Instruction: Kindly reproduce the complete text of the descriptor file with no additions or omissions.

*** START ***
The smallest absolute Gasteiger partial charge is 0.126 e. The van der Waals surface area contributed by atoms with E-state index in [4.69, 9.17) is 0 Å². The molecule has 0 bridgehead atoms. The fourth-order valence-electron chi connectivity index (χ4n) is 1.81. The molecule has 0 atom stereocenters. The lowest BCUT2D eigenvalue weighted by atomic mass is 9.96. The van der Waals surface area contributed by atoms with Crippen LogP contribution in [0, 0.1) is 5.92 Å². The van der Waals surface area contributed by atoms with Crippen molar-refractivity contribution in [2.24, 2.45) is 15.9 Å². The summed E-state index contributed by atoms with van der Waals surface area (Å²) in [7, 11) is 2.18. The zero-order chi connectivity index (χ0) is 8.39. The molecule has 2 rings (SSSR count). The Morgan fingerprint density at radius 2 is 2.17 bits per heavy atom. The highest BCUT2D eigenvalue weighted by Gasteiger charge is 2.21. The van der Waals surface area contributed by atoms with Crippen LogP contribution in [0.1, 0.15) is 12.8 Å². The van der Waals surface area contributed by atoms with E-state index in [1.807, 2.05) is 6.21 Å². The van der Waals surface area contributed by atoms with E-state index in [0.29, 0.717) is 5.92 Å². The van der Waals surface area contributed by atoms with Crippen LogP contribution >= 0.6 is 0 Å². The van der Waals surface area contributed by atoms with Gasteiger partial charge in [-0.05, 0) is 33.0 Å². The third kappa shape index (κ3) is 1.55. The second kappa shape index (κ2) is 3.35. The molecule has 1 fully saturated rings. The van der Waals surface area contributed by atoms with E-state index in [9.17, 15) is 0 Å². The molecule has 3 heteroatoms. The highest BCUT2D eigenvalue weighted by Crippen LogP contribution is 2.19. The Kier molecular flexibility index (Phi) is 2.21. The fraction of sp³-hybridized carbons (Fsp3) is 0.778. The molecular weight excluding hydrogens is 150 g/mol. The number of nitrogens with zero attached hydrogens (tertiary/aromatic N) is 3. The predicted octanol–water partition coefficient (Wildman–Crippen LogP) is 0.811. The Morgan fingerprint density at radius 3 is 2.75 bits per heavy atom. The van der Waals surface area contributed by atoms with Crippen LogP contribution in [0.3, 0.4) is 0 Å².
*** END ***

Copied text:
The smallest absolute Gasteiger partial charge is 0.126 e. The van der Waals surface area contributed by atoms with E-state index in [4.69, 9.17) is 0 Å². The molecule has 0 bridgehead atoms. The fourth-order valence-electron chi connectivity index (χ4n) is 1.81. The molecule has 0 atom stereocenters. The lowest BCUT2D eigenvalue weighted by atomic mass is 9.96. The van der Waals surface area contributed by atoms with Crippen LogP contribution in [0, 0.1) is 5.92 Å². The van der Waals surface area contributed by atoms with Crippen molar-refractivity contribution in [2.24, 2.45) is 15.9 Å². The summed E-state index contributed by atoms with van der Waals surface area (Å²) in [7, 11) is 2.18. The zero-order chi connectivity index (χ0) is 8.39. The molecule has 2 rings (SSSR count). The Morgan fingerprint density at radius 2 is 2.17 bits per heavy atom. The highest BCUT2D eigenvalue weighted by Gasteiger charge is 2.21. The van der Waals surface area contributed by atoms with Crippen LogP contribution in [0.1, 0.15) is 12.8 Å². The van der Waals surface area contributed by atoms with E-state index in [1.807, 2.05) is 6.21 Å². The van der Waals surface area contributed by atoms with E-state index in [0.29, 0.717) is 5.92 Å². The van der Waals surface area contributed by atoms with Crippen LogP contribution >= 0.6 is 0 Å². The van der Waals surface area contributed by atoms with Gasteiger partial charge in [-0.05, 0) is 33.0 Å². The third kappa shape index (κ3) is 1.55. The second kappa shape index (κ2) is 3.35. The molecule has 1 fully saturated rings. The van der Waals surface area contributed by atoms with E-state index in [9.17, 15) is 0 Å². The molecule has 3 heteroatoms. The highest BCUT2D eigenvalue weighted by Crippen LogP contribution is 2.19. The Kier molecular flexibility index (Phi) is 2.21. The fraction of sp³-hybridized carbons (Fsp3) is 0.778. The molecular weight excluding hydrogens is 150 g/mol. The number of nitrogens with zero attached hydrogens (tertiary/aromatic N) is 3. The predicted octanol–water partition coefficient (Wildman–Crippen LogP) is 0.811. The Morgan fingerprint density at radius 3 is 2.75 bits per heavy atom. The van der Waals surface area contributed by atoms with Crippen LogP contribution in [0.3, 0.4) is 0 Å².